This is a little bit at odds with my previous post, “A Good Time to Shop.” In its January/February issue of Across the Board, the Conference Board summarizes the economic outlook for the coming year: The U.S. economy will continue on its path to recovery in 2005, it says, but the global economy can’t keep looking toward American consumers for indefinite support.
This is not unlike economist Jeffrey Garten’s comments at a CIO event in November, 2004. The bit on IT spending is also reflected in the CIO Tech Poll, which tracks technology spending trends. So business investment will continue to be a major driving force, the Conference Board says, with double-digit growth rates, fueled by huge cash flows and a search for growth.
The investment will comprise spending on information and communications technology and in the service sector generally, as well as spending on traditional plant and equipment in non-technology-related manufacturing that has languished for some time. These and other factors would normally make the outlook very promising, but the article says, “In the current context, however, there are underlying trends that are deeply troubling.” It goes on to explain (China’s looming power, consumer’s leveraged credit, national debt, etc.).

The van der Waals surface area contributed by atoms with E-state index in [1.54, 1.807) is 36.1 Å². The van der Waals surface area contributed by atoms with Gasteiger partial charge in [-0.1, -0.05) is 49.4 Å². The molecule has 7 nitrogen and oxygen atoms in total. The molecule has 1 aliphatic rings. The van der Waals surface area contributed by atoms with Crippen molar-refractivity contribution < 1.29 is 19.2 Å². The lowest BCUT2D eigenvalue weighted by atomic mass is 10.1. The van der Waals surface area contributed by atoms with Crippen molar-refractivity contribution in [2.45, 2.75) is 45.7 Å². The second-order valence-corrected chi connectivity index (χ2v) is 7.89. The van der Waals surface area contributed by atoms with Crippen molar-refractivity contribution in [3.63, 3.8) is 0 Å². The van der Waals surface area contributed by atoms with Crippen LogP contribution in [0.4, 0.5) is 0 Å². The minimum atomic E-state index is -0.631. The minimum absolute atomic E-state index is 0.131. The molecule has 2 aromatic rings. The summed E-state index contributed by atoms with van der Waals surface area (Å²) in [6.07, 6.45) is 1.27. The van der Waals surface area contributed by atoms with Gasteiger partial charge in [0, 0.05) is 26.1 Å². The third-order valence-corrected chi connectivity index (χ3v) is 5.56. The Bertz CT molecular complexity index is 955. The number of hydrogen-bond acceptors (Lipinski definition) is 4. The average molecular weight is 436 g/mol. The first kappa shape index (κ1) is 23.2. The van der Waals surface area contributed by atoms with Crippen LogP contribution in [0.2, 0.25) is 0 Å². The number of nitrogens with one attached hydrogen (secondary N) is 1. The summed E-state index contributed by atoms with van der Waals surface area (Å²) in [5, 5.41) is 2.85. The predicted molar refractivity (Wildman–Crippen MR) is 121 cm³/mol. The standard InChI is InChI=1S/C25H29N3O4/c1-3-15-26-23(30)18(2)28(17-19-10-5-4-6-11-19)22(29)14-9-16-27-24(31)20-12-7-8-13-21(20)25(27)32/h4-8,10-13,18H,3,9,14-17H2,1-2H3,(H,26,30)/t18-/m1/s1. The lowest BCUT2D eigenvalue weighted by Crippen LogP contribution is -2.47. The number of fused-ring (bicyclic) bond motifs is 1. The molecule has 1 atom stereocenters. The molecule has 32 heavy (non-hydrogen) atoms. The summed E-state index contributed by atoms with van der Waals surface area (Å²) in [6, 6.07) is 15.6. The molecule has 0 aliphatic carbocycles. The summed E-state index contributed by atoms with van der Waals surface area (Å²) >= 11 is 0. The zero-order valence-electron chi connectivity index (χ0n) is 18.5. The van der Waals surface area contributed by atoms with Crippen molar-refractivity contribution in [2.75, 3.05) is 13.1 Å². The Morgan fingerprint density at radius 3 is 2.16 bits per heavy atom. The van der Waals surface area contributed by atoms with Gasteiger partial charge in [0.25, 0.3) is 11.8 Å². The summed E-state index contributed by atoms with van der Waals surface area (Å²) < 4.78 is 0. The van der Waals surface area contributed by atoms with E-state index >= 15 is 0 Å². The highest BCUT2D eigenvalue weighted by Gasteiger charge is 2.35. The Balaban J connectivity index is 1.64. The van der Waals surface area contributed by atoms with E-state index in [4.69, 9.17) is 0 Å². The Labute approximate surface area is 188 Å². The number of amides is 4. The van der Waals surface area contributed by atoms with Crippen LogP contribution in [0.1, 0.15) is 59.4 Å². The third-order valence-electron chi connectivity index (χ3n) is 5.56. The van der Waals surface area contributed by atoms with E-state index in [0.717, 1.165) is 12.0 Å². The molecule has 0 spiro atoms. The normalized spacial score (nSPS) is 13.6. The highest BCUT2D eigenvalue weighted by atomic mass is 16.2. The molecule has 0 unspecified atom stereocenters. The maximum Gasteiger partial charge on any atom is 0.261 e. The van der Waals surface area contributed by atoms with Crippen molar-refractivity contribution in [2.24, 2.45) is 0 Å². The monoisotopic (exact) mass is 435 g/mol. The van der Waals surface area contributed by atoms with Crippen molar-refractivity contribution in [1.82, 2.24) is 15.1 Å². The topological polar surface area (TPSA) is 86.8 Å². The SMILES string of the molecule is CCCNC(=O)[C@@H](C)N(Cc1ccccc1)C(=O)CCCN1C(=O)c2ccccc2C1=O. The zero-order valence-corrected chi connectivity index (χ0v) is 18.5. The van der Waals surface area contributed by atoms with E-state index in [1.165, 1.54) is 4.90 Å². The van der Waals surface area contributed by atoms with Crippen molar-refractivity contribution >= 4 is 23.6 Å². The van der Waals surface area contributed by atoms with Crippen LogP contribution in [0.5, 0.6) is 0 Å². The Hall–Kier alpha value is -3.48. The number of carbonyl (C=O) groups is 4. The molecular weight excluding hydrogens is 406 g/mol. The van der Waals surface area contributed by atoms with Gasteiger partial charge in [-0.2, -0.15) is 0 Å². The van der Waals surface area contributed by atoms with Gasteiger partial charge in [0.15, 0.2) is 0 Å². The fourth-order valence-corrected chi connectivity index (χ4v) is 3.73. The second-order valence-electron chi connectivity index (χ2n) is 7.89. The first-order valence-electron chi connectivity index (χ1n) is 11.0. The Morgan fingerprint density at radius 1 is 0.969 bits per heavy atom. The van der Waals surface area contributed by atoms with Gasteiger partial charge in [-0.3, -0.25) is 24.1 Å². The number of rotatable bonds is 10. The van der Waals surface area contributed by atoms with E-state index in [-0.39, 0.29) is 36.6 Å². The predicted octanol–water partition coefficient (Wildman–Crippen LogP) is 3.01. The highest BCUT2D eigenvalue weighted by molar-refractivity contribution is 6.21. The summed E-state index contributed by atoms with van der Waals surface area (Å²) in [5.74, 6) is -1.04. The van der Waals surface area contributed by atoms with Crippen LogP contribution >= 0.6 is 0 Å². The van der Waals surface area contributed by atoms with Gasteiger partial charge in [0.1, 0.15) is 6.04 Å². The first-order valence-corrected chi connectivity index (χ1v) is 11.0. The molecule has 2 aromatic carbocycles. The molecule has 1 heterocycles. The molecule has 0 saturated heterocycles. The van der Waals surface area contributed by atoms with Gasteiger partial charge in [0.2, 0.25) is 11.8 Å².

Executives (CIOs and CEOs) who tend to look beyond the next few quarters may end up conducting business more cautiously than the current conditions would seem to warrant. Your macroeconomic acumen may be figuratively stashed with your old school notes, but it’s probably worth dusting off.
(You might check out NYU economics professor Nourel Roubini’s Global Macroeconomic and Financial Policy Site (free registration required) if you do want to dig into the field. (I know, in all that spare time you have.))